2006: UN reconstruction efforts seem to take effect.

The Tutsi/Hutu Conflict

I never expected to learn so much about Burundi when I started this post.  I didn’t realize that it was another country riddled with Tutsi/Hutu conflict.  What’s all that about anyway?  So I google:

500-1000 BC : The Hutus, an agricultural people, settle in the Great Lakes region of Central Africa.

1600 AD: The Tutsis, also known as Watutsis, a nomadic people, begin arriving from Ethiopia.  They settle peacefully among the Hutus – adopting their language, beliefs and customs.

Gradually…economic differences form…  Tutsis as cattle herders often being in a position of economic dominant position over the soil-tilling Hutus.  As the Tutsis gain more dominance, the minority begins to rule the majority.  Resentments form…

Over time, the Tutsi and Hutus has evolved into more of an economic difference rather than an ethnic one as explained by Charlayne Hunter Gault, Professor Izangola:

“In Rwanda, the Tutsi and the Hutu are the same people. They are all people–large grouping or communities which go from seven regions of Cameroon to Uganda–all the way to South Africa, in the same culture,” Izangola said. “People used to be Tutsi or Hutu, depending on the proximity to the king. If you were close to the king, you owned wealth, you owned a lot of cattle, you are a Tutsi. If you are far away from the king, you are a cultivator, you don’t own much cattle, you are a Hutu.”

Colonial rule, which began in the late 19th Century, did little to bring the groups together. The Belgians, who ruled what would later become Rwanda and Burundi, forced Hutus and Tutsis to carry ethnic identity cards. The colonial administrators further exacerbated divisions by only allowed Tutsis to attain higher education and hold positions of power.

All I can say is wow…till next time…

  • Pat


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Pushing the Limits of HTML

Previously, I posted a visual of a single time-series against a global heatmap based upon the World Development Indicator dataset from the World Data Bank.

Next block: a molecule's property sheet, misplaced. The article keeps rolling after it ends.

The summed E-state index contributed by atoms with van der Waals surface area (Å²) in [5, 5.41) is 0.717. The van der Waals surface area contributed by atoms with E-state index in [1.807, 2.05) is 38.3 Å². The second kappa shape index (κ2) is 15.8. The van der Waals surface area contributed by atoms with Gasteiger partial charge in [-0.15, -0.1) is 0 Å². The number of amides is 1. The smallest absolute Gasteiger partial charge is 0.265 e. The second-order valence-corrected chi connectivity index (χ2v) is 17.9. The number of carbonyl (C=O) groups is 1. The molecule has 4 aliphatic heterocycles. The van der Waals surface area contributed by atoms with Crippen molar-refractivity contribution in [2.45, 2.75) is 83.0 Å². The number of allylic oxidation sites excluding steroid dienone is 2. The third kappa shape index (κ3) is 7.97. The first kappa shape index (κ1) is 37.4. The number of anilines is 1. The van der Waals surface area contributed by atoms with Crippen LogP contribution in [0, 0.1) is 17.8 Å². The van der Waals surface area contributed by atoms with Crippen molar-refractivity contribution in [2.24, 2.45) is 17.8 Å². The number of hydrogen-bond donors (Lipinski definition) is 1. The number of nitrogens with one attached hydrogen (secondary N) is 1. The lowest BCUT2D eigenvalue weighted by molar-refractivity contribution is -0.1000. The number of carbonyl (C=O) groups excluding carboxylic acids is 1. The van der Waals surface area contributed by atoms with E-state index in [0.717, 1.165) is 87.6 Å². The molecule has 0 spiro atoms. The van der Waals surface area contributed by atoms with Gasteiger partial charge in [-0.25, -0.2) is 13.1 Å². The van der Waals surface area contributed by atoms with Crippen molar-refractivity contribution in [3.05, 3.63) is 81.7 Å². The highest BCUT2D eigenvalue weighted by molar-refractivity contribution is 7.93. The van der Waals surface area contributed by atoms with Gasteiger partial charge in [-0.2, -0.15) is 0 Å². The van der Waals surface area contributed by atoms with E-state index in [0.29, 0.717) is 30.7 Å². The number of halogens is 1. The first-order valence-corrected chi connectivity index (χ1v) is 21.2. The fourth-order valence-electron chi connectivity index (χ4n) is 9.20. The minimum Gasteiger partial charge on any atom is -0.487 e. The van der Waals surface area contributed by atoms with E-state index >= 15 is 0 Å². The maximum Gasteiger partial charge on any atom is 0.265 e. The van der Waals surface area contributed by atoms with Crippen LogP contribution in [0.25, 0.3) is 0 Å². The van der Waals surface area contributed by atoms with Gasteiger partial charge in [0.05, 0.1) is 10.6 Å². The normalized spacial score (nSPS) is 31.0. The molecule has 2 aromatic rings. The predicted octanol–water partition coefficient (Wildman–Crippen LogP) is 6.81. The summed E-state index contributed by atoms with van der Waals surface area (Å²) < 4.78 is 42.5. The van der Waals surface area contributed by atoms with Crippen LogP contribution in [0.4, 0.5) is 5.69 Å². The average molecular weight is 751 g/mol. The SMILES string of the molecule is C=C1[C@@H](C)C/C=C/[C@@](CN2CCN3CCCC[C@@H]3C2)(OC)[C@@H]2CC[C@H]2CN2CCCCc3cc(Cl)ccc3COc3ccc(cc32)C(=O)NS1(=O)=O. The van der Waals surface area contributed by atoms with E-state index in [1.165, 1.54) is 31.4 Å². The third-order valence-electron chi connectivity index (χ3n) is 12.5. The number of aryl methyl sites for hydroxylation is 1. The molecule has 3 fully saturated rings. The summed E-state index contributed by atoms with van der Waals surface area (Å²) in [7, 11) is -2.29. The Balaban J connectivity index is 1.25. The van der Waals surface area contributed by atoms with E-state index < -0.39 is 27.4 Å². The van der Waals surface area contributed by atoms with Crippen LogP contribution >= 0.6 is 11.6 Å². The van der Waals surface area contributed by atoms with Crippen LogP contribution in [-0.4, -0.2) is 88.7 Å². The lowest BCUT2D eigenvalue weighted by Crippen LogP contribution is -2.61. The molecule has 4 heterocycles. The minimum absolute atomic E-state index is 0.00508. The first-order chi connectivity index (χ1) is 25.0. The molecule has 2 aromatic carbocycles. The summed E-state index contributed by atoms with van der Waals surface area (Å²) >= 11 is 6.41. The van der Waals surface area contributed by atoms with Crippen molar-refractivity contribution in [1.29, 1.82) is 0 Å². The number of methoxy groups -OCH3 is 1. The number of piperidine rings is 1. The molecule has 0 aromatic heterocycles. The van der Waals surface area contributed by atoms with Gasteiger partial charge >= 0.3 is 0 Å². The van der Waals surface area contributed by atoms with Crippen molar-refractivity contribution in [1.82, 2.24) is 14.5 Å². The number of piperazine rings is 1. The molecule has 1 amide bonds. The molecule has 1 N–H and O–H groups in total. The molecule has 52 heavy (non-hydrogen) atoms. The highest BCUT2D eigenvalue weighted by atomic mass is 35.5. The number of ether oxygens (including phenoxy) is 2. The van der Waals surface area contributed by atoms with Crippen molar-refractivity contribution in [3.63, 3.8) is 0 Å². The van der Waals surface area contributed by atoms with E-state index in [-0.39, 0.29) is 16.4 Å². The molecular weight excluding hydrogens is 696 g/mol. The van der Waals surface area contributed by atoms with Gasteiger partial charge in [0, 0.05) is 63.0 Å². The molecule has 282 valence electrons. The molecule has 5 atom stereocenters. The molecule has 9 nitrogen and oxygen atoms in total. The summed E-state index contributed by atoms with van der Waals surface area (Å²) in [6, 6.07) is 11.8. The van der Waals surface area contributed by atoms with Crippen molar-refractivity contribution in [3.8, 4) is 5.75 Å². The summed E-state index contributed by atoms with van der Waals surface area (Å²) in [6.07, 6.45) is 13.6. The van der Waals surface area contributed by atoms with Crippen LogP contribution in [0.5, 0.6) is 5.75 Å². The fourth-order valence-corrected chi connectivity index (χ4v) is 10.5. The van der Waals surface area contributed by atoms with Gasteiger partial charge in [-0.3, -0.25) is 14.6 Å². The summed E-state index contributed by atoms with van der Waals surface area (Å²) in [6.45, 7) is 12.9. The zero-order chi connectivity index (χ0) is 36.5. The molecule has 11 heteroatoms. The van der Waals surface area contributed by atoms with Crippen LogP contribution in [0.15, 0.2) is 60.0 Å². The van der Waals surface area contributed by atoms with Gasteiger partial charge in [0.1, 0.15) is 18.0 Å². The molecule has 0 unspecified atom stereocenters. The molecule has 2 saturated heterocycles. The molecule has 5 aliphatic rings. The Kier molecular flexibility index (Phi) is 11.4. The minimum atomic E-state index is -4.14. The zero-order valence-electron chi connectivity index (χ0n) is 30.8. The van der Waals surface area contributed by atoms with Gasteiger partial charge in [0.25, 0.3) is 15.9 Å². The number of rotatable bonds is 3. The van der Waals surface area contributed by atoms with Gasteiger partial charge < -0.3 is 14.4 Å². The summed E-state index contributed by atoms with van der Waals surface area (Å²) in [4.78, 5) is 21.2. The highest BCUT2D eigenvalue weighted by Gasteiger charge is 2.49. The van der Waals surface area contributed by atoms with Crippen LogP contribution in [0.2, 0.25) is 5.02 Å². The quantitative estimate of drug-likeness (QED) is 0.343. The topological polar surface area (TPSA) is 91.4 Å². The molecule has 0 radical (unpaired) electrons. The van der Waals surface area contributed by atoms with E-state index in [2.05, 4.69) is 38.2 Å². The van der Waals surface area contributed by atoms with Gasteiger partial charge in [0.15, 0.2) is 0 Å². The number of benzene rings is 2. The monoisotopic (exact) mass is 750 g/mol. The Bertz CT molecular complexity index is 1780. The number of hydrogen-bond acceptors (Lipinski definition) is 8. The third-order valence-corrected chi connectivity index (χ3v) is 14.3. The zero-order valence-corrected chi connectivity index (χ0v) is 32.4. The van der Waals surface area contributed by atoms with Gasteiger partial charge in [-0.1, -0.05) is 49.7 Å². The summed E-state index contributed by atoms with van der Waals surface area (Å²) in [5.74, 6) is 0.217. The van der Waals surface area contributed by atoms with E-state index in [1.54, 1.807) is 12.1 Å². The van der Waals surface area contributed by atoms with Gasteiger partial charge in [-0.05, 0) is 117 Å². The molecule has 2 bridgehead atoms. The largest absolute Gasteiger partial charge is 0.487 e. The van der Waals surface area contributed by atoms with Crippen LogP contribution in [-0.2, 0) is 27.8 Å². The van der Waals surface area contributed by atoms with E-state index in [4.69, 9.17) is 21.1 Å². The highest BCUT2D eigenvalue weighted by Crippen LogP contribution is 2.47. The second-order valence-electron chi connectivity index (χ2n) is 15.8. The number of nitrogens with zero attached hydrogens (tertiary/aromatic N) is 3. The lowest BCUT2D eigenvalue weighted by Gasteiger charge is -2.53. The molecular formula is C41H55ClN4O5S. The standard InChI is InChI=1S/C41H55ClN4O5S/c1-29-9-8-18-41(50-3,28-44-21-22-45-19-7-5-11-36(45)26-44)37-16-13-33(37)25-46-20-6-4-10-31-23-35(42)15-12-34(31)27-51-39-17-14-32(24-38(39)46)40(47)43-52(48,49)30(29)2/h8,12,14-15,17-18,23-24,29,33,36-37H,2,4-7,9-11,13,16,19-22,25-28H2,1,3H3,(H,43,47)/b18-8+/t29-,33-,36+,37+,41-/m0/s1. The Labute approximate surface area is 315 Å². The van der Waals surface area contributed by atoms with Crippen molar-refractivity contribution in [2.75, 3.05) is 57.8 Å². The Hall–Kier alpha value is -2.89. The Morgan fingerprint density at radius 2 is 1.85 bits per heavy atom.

So I wondered, could I display all the series from this dataset?  This is no small task as it consists of over 18 million datapoints spread across 1,345 series for 248 different countries and country aggregations.

Having had my site hacked a number of times, rather than worry about exposing a restful service to the internet, I decided to use an in-memory database.  Sure the initial load will be slow, however, exploration itself would be fast.

Initially, it took me over a day to load the datapoints into sqlite.  However, I didn’t get it right the first time.  As Larry Wall once said, Impatience is an virtue of the developer.  Impatient, I tried to figure out why my insertion rate into sqlite was only 211 entries per second.  Turning autocommit off and committing every 1000 insertions increased my performance by roughly 4000 times.  Once that change was made, my 24 hour load times became 3 minutes.

The schema I settled on looks like:


On my local machine, it takes around 8 seconds to initialize the application.  From there, I can explore all 1,345 development statistics across time in a Gapminder like setting.

For a limited time, I will keep this link active so that others may also give it a try:

However, due to the fact that the sqlite database is over 500 megs (mostly due to indexing), I will likely take this offline in the near future.

-rwxrwxr-x+ 1 Patrick Patrick 423095296 Mar 6 19:49 wdi.db

Do not click this link from a mobile device!  It will surely fail and expect it to take awhile to load! While the banner: “Please wait, the data is loading…” is displayed; THE DATA REALLY IS STILL LOADING.



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Internet Adoption : The Movie




In my last blog article I discussed the reusable Player component.  So I’ve decided to put it to work on a real WDI dataset consisting of 5,166 rows.  This example plays a heatmap of % users on the internet mapped across country.

Images link to live examples.

Tying the chloropleth to the player was quite easy.  In this case, I didn’t even bother to wrap the component in the Dex component framework, though I may do so in the future for consistency.

Next, I threw the same dataset at the C3 based player discussed in the earlier blog.  I also expanded the player to support categorical x-axis.  By framing the data in different ways, we can create very different views of the data and gain deeper insight.

In this example, I frame the data by country.   The player plays the internet adoption across each country from 1989-2014.  Here, we can see Afghanistan’s slow but increased adoption of the internet.


By simply reframing the datset by year, we can see all countries side by side.  The player cycles through time.  There are many labels, so the zoom and pan options of C3 come in handy here.  Same data, but quite a different view.


Anyway, that’s it for now, but I expect that there will be much more to come.

  • Pat